Pork Particulars

February 4, 2010 at 8:00 pm Leave a comment

We almost need a glossary to read a menu these days. Restaurants are turning to local sources to get their meats and vegetables, definitely a welcome trend. But heritage meats often go by various names, making it confusing to order your meal unless you know the nomenclature.

Here’s a cheat sheet for pork varietals. One thing all have in common is that they are predictably more flavorful than their factory produced counterparts. And, most importantly, they are all raised outdoors using humane production standards. The pigs get plenty of fresh air, water and high-quality feed, and antibiotics and synthetic products are never allowed.

Duroc. A popular American breed, it dates back to the 1800s, originally developed in New Jersey and New York from European ancestry. These hogs display great marbling and a rich color. They are typically very juicy and flavorful.

Berkshire. This is the one found most often on trendy menus in Kansas City. The flavor is very rich and, because of the abundant marble, it has a more buttery flavor than some of its “cousins”. The British monarchy exported their beloved pigs around the world, including Japan, where it is known as “Kurobuta”. Newman Farms in Myrtle, MO raises the Berkshire pork that finds its way to Justus Drugstore in Smithville, MO. via Paradise Locker Meats.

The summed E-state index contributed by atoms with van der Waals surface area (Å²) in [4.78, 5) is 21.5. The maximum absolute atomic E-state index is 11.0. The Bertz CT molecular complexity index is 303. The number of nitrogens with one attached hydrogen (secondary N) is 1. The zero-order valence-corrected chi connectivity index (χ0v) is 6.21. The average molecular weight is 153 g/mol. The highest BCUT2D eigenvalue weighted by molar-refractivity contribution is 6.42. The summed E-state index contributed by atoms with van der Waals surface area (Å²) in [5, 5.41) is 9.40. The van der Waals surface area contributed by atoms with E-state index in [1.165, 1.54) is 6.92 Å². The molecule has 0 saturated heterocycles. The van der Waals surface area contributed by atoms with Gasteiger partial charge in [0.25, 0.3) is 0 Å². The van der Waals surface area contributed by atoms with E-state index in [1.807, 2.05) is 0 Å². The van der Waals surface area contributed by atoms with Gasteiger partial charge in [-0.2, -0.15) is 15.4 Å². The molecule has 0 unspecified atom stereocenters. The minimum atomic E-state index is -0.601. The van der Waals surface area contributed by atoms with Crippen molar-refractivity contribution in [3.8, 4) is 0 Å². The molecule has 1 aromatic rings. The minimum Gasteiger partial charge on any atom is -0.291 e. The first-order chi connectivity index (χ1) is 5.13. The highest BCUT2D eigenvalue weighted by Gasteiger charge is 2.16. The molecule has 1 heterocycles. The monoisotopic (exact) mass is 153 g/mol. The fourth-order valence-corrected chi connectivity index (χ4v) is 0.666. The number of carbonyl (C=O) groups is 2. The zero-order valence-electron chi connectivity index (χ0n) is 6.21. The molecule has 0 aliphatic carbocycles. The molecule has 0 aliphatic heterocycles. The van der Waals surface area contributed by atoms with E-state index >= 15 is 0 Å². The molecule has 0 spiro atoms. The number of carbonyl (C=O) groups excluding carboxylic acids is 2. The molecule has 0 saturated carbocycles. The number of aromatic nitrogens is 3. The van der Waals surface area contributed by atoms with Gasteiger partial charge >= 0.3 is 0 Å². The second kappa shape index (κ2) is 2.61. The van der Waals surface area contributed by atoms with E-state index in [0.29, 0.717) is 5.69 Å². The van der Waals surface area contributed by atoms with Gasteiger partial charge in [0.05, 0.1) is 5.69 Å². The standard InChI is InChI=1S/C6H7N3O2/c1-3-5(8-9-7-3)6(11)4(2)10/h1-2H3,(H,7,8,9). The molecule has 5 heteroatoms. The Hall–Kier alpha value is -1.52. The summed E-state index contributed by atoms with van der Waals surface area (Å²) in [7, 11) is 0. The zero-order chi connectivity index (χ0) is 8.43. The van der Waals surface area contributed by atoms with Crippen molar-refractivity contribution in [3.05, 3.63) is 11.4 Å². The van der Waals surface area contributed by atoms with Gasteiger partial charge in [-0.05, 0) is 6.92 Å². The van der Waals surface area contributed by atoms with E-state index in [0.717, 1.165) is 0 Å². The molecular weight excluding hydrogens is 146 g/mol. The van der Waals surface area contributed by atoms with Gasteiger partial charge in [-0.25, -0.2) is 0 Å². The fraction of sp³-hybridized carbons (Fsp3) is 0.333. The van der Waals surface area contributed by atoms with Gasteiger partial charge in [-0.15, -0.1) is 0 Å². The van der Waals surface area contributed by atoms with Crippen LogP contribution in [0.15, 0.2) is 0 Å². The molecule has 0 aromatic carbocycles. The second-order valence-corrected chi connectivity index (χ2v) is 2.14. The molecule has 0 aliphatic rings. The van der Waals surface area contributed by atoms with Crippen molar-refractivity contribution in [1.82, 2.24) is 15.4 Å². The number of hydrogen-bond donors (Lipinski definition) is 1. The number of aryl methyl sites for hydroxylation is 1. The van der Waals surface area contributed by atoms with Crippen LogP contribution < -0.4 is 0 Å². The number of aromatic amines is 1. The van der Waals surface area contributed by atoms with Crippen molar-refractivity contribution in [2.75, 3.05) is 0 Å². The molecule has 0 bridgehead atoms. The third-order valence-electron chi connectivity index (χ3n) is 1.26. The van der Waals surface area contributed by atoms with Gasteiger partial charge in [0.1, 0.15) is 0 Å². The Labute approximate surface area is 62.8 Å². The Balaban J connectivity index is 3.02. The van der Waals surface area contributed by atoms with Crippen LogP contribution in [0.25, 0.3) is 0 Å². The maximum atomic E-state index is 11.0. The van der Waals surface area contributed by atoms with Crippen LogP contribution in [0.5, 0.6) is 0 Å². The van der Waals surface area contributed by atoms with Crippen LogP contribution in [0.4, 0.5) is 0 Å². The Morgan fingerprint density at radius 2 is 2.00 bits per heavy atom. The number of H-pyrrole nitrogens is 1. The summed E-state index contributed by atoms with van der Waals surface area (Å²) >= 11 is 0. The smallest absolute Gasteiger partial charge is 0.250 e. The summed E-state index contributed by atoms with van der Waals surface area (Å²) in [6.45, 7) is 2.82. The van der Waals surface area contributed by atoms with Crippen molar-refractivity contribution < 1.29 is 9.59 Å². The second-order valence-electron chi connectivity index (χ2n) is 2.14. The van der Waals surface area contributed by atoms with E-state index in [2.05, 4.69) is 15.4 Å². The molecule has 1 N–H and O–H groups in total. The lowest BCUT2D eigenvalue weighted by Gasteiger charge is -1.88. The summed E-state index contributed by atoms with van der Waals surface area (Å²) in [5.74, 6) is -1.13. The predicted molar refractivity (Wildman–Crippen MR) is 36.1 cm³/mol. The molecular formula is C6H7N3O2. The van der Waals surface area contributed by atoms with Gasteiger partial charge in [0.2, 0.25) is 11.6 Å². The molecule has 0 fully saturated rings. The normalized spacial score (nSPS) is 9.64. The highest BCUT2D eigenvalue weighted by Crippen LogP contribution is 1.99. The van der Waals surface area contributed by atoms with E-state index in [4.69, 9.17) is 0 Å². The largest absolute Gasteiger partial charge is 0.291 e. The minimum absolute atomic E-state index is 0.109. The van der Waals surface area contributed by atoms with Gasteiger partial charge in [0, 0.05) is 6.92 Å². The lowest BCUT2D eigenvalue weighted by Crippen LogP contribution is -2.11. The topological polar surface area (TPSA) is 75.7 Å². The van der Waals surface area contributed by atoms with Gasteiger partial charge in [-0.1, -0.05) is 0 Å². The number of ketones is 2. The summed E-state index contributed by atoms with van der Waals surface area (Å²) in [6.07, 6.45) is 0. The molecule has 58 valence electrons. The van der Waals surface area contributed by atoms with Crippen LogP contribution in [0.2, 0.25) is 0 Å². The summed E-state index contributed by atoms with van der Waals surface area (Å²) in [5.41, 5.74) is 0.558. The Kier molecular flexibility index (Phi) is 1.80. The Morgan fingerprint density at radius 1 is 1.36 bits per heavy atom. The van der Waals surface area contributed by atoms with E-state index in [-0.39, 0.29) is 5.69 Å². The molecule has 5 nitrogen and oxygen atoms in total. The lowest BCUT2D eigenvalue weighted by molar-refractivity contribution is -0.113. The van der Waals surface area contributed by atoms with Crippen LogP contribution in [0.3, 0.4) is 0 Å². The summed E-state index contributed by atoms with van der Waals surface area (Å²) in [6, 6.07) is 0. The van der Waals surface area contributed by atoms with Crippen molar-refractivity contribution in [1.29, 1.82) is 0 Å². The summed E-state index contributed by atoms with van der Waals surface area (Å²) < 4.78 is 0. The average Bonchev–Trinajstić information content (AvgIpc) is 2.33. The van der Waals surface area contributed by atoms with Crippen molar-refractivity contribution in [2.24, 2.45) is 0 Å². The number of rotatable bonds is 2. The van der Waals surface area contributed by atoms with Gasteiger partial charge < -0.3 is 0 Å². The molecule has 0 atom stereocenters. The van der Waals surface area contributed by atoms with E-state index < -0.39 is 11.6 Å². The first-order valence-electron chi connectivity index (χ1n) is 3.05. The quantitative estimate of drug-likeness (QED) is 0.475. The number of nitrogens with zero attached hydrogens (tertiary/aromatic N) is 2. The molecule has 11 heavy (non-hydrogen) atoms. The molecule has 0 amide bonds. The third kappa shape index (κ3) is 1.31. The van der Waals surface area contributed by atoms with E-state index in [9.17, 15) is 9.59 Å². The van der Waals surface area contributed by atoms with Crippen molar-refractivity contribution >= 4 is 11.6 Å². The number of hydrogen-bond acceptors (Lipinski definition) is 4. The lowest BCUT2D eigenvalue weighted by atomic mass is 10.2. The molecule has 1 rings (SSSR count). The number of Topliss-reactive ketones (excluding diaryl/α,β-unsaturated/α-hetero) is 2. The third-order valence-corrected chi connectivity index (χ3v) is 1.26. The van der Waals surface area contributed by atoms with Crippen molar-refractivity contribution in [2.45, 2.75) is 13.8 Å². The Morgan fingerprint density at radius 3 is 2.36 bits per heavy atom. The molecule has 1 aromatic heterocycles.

Tamsworth. This strong and sturdy breed comes from England, and produces the leanest of the heritage meats. It is a threatened species due to lack of demand.

Red Wattle. Also on the endangered list, the pigs were originally from the South Pacific. Then, in the 18th and 19th Centuries, they became prevalent in New Orleans, because the meat could stand up to intense Creole cuisine. It’s the only pig left in the world that still  has a wattle hanging from its jowl.

Ossabaw. These pigs are raised on Ossabaw Island off the coast of Georgia. The meat is high in oleic acid and the fat is so unsaturated it is nearly liquid at room temperature. It is considered the most heart-healthy of all breeds, and is used in New York’s finest restaurants. For more on the history of this breed, here’s a blog post that you may find interesting.

The meat produced by these pigs really does taste superior, so it is definitely worth ordering. But don’t succumb to the former rules about only being able to eat pork that has been cooked to a well-done temperature without a hint of pink. Many chefs today encourage diners to order their pork chops and tenderloins medium or even medium rare . As a recent article in Bon Appetit points out, trichinosis is not a real concern these days, and even if it were, it’s not a threat at temperatures above 137 degrees. Most restaurants serve pork anywhere from 145-160 degrees, where flavor and moistness are at their peak.


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